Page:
At this stage in his career, it’s rare to catch Jamie XX performing at anything less than a venue the scale of Alexandra Palace, or a headlining slot at a major festival. So it was all the more magic to catch him somewhere the intimately smaller size of The Cause in Tottenham. Saturday 19th October marked the fundraiser for the mental health charities The CALMzone and Mind, where Jamie XX appeared on the lineup among the likes of Park Hye Jin, Lutto Lento, Jean-Claude of If Music and Ade of Plastic People. With only a 400-strong capacity and the DJ booth encapsulated in a central cage, the 360° layout brought the whole party to the centre, giving everyone the sensation of a front row connection with the musician.That said, the small size of The Cause in no way led to smaller sound, and right from the beginning of Park Hye Jin’s set she had the walls shaking with bass-heavy, thumping beats and her own hypnotising vocals. It was dancefloor heaven, but to ensure variety for the crowd the Garage room provided an alternative throwback vibe, including a blacklight no less, and a mix of soulful, funky records. The tone was lighter, more laid back and allowed for a breather before plunging back into Hye Jin’s gritty and modern set. It’s not long before she drops a fantastic mix of Jamie XX’s ‘All Under One Roof Raving’, a track whose many silent sections usually make it difficult to deliver on a dance floor, but unsurprisingly around so many Jamie XX fans, it caused the main room to pack out immediately. As the track came to an end, her own anthem ‘IF U WANT IT’ blasts out its mesmerising, dissonant harmonies and Korean lyrics and leads us into the next section of the set.The BPM climbs higher as the techno kick of ‘Acid Milk’ by ‘I Am Bam’ descends, bringing with it a crowd-pleasing drop as the angular, rapid, blaring motif fires out of the speakers. Hye Jin returns to her own discography in stark contrast with ‘ABC’, as joyful, leisurely piano chords and melodies cast a ray of sunshine on the sound, lightening the mood before she drops in ‘I Know There’s Gonna Be (Good Times)’ and the crowd goes mental. Rounding off with ‘CALL ME’, the alternation of her own work and that of Jamie XX is the perfect way to introduce him, indirectly building hype around her own music, allowing those who have not yet discovered her work to hear it at its full potential.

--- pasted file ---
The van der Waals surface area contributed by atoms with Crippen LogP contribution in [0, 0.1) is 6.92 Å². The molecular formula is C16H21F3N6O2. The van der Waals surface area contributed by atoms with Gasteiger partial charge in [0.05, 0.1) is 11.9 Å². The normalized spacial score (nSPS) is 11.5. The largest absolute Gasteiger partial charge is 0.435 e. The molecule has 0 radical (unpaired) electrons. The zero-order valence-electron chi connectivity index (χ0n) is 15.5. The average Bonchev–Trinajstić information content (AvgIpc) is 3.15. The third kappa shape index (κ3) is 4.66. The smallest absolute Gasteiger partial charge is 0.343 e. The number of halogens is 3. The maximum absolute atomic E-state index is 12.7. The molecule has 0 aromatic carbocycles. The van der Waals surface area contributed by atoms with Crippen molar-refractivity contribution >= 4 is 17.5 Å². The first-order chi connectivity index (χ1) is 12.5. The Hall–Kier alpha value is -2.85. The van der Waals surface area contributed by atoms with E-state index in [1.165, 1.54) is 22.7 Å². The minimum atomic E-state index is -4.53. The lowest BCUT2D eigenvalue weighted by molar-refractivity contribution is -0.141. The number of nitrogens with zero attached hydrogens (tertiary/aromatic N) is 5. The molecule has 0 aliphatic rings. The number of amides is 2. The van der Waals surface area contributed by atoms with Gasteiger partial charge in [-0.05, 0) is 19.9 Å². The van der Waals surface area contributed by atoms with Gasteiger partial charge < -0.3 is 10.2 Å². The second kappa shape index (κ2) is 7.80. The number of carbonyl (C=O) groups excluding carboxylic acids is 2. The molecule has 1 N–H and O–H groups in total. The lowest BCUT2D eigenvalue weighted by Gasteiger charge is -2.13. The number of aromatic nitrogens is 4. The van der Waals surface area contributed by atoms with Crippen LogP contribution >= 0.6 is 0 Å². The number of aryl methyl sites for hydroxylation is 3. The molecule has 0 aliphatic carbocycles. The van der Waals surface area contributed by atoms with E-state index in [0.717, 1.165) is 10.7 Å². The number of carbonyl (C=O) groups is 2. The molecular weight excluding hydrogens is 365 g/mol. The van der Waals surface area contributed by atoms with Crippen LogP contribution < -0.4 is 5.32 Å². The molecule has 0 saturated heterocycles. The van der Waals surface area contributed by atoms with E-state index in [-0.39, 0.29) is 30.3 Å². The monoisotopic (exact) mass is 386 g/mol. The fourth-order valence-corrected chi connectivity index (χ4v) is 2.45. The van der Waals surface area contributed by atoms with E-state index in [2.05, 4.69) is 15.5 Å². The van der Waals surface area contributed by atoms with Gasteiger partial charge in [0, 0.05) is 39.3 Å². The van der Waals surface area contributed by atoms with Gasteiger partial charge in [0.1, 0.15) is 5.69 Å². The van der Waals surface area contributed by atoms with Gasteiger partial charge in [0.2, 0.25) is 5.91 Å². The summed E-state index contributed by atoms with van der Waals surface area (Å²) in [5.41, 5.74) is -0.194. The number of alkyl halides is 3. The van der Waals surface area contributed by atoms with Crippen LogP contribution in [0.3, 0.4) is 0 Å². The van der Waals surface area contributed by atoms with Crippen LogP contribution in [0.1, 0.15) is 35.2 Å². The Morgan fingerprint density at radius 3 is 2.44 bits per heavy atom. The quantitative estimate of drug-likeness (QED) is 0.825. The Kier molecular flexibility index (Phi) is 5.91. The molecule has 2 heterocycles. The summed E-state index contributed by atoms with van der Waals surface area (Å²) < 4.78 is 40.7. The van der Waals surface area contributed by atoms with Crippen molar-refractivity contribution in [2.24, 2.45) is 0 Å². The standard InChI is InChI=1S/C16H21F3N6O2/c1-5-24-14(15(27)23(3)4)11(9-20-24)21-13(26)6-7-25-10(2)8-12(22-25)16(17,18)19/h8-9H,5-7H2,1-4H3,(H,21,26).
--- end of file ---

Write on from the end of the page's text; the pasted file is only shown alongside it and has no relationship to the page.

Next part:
Suddenly, it’s time for the headliner himself. Despite the crowd’s pre-emptive praise he settles in at the decks in serenity, as if the room were completely empty. Immediately, rapid fire beats burst out; assault rifle bullet drums, scattered vocal samples and the high pitches of a Güiro create a percussive introduction, which then breaks straight into jungle with DJ Crystl’s ‘Let It Roll.’ It’s chaotic, stuttered, and to amplify this the smoke and strobes begin to intensify. At the same BPM, the unmistakeable beat of ‘Gosh’ comes in, is slowed, and then dropped in all it’s glory. Four years after release, it’s still every bit as incredible. It’s followed by ‘Circulate’ by 2562, and Cx’s ‘Woooo Riddim’ brings in dark grittiness with the pedal note of a synthesiser over the top like a halo. The fluttering dissonant melodies have you lost in the spinning fog of the music with no way in or out.
As the set advances, Jamie drops ‘Gunshot’ by Champion to a resounding ‘woiii’ from the crowd. Baffled’s ‘Going On’ and ‘Work It’ by RIP Productions see this garage section continue, but the defining moment comes in the form of a track featuring the iconic sample from Kelly G’s ‘Bump-N-Go Mix’ of Tina Moore’s ‘Never Gonna Let You Go’, seen famously in Double 99’s ‘Rip Groove’, but this time unusually accompanied by soothing, ambient chords. The track builds up to a nice, subtle drop, creating a beautiful and emotive moment in the dusky set.
On the note of dark and dusky, excitement was rife when LesAlpx was dropped, giving a nod to Floating Points’ much-anticipated album release just the day before. It fit perfectly, in no way seeming forced, and was complimented by the similarly heavy ‘Frankfurt Main’ by Stimming. Four Tet’s remix of ‘Opal’ made yet another appearance, continuing to maintain its showstopper role over a year after release, and KiNK’s drum and bass mix of Krystal Klear’s Eurphoric Dreams provided one of the heaviest kicks of the night. Towards the final third of the set, we saw a change of direction, perhaps giving more reference to the vibe of the Garage room, with trumpet fanfares and anthems, notably ‘2000 Blacks Got To Be Free’ by Fela Kuti. Jamie XX has an eclecticism to his taste that goes off whether the crowd is a couple hundred or ten thousand, and paired with faultless mixing, it was a night that couldn’t go wrong.
Written by Louis Danckwerts
Edited by Alexander Szoryn